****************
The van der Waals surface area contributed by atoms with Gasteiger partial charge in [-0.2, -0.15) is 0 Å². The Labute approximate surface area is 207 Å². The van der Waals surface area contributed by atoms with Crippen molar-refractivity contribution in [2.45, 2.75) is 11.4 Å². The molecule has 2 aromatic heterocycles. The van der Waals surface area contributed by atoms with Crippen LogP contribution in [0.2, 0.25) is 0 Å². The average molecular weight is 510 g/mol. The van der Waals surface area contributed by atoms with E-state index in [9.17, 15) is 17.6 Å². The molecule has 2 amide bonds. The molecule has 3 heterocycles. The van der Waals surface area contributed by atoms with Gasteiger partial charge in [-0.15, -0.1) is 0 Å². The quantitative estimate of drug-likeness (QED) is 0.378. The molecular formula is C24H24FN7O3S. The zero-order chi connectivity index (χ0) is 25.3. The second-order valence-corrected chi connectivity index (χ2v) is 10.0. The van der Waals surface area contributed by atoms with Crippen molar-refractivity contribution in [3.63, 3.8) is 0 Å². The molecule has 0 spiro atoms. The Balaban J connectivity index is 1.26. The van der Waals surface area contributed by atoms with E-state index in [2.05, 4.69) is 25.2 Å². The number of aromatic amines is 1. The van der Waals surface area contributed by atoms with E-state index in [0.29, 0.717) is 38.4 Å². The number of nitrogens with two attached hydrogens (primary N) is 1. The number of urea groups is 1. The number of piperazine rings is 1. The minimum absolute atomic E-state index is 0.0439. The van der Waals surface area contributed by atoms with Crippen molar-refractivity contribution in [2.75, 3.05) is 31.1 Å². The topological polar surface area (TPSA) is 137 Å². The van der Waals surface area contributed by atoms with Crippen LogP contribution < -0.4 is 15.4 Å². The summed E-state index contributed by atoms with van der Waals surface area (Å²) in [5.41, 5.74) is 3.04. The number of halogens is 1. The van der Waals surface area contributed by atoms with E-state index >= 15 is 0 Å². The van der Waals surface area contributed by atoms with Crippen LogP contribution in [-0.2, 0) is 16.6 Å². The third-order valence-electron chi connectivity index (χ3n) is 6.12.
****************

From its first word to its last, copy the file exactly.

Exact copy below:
The van der Waals surface area contributed by atoms with Gasteiger partial charge in [-0.2, -0.15) is 0 Å². The Labute approximate surface area is 207 Å². The van der Waals surface area contributed by atoms with Crippen molar-refractivity contribution in [2.45, 2.75) is 11.4 Å². The molecule has 2 aromatic heterocycles. The van der Waals surface area contributed by atoms with Crippen LogP contribution in [0.2, 0.25) is 0 Å². The average molecular weight is 510 g/mol. The van der Waals surface area contributed by atoms with E-state index in [9.17, 15) is 17.6 Å². The molecule has 2 amide bonds. The molecule has 3 heterocycles. The van der Waals surface area contributed by atoms with Gasteiger partial charge in [-0.15, -0.1) is 0 Å². The quantitative estimate of drug-likeness (QED) is 0.378. The molecular formula is C24H24FN7O3S. The zero-order chi connectivity index (χ0) is 25.3. The second-order valence-corrected chi connectivity index (χ2v) is 10.0. The van der Waals surface area contributed by atoms with Crippen molar-refractivity contribution in [3.63, 3.8) is 0 Å². The molecule has 0 spiro atoms. The Balaban J connectivity index is 1.26. The van der Waals surface area contributed by atoms with E-state index in [2.05, 4.69) is 25.2 Å². The number of aromatic amines is 1. The van der Waals surface area contributed by atoms with E-state index in [0.29, 0.717) is 38.4 Å². The number of nitrogens with two attached hydrogens (primary N) is 1. The number of urea groups is 1. The number of piperazine rings is 1. The minimum absolute atomic E-state index is 0.0439. The van der Waals surface area contributed by atoms with Crippen molar-refractivity contribution in [2.75, 3.05) is 31.1 Å². The topological polar surface area (TPSA) is 137 Å². The van der Waals surface area contributed by atoms with Crippen LogP contribution < -0.4 is 15.4 Å². The summed E-state index contributed by atoms with van der Waals surface area (Å²) in [5.41, 5.74) is 3.04. The number of halogens is 1. The van der Waals surface area contributed by atoms with E-state index >= 15 is 0 Å². The van der Waals surface area contributed by atoms with Crippen LogP contribution in [-0.2, 0) is 16.6 Å². The third-order valence-electron chi connectivity index (χ3n) is 6.12.